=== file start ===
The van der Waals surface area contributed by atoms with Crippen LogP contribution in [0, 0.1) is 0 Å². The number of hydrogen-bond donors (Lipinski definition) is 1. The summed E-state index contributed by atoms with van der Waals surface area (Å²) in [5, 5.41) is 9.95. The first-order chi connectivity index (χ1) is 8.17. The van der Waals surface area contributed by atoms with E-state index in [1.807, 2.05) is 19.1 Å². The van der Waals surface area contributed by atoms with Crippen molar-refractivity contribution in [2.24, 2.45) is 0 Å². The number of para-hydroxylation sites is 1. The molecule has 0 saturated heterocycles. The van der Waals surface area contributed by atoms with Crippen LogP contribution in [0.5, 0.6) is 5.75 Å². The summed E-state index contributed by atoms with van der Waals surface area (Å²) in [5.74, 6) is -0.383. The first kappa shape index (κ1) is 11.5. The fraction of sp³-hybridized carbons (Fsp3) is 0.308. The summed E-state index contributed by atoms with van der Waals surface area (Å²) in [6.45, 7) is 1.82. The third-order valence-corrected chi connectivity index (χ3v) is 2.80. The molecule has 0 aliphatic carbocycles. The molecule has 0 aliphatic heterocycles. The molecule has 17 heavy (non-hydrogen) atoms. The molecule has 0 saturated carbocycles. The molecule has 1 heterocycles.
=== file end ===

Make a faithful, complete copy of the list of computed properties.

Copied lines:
The van der Waals surface area contributed by atoms with Crippen LogP contribution in [0, 0.1) is 0 Å². The number of hydrogen-bond donors (Lipinski definition) is 1. The summed E-state index contributed by atoms with van der Waals surface area (Å²) in [5, 5.41) is 9.95. The first-order chi connectivity index (χ1) is 8.17. The van der Waals surface area contributed by atoms with E-state index in [1.807, 2.05) is 19.1 Å². The van der Waals surface area contributed by atoms with Crippen molar-refractivity contribution in [2.24, 2.45) is 0 Å². The number of para-hydroxylation sites is 1. The molecule has 0 saturated heterocycles. The van der Waals surface area contributed by atoms with Crippen LogP contribution in [0.5, 0.6) is 5.75 Å². The summed E-state index contributed by atoms with van der Waals surface area (Å²) in [5.74, 6) is -0.383. The first kappa shape index (κ1) is 11.5. The fraction of sp³-hybridized carbons (Fsp3) is 0.308. The summed E-state index contributed by atoms with van der Waals surface area (Å²) in [6.45, 7) is 1.82. The third-order valence-corrected chi connectivity index (χ3v) is 2.80. The molecule has 0 aliphatic carbocycles. The molecule has 0 aliphatic heterocycles. The molecule has 17 heavy (non-hydrogen) atoms. The molecule has 0 saturated carbocycles. The molecule has 1 heterocycles.